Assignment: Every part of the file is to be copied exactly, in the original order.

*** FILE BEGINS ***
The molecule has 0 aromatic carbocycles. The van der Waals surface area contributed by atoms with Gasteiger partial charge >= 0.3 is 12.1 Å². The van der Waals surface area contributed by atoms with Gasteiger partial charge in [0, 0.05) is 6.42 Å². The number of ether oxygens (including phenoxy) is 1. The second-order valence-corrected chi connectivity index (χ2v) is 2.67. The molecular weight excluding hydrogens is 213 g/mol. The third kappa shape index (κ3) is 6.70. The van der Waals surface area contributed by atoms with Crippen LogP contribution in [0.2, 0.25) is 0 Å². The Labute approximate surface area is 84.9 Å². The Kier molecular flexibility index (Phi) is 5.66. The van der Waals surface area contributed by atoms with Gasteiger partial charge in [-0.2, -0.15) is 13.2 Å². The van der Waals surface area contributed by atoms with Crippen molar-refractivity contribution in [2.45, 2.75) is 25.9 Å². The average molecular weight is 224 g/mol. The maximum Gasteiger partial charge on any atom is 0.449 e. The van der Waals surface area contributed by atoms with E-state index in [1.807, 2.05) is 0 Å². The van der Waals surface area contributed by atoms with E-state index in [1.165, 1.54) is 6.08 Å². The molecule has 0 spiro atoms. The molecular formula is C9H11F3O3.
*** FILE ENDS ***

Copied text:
The molecule has 0 aromatic carbocycles. The van der Waals surface area contributed by atoms with Gasteiger partial charge >= 0.3 is 12.1 Å². The van der Waals surface area contributed by atoms with Gasteiger partial charge in [0, 0.05) is 6.42 Å². The number of ether oxygens (including phenoxy) is 1. The second-order valence-corrected chi connectivity index (χ2v) is 2.67. The molecular weight excluding hydrogens is 213 g/mol. The third kappa shape index (κ3) is 6.70. The van der Waals surface area contributed by atoms with Crippen LogP contribution in [0.2, 0.25) is 0 Å². The Labute approximate surface area is 84.9 Å². The Kier molecular flexibility index (Phi) is 5.66. The van der Waals surface area contributed by atoms with Gasteiger partial charge in [-0.2, -0.15) is 13.2 Å². The van der Waals surface area contributed by atoms with Crippen molar-refractivity contribution in [2.45, 2.75) is 25.9 Å². The average molecular weight is 224 g/mol. The maximum Gasteiger partial charge on any atom is 0.449 e. The van der Waals surface area contributed by atoms with E-state index in [1.807, 2.05) is 0 Å². The van der Waals surface area contributed by atoms with E-state index in [1.165, 1.54) is 6.08 Å². The molecule has 0 spiro atoms. The molecular formula is C9H11F3O3.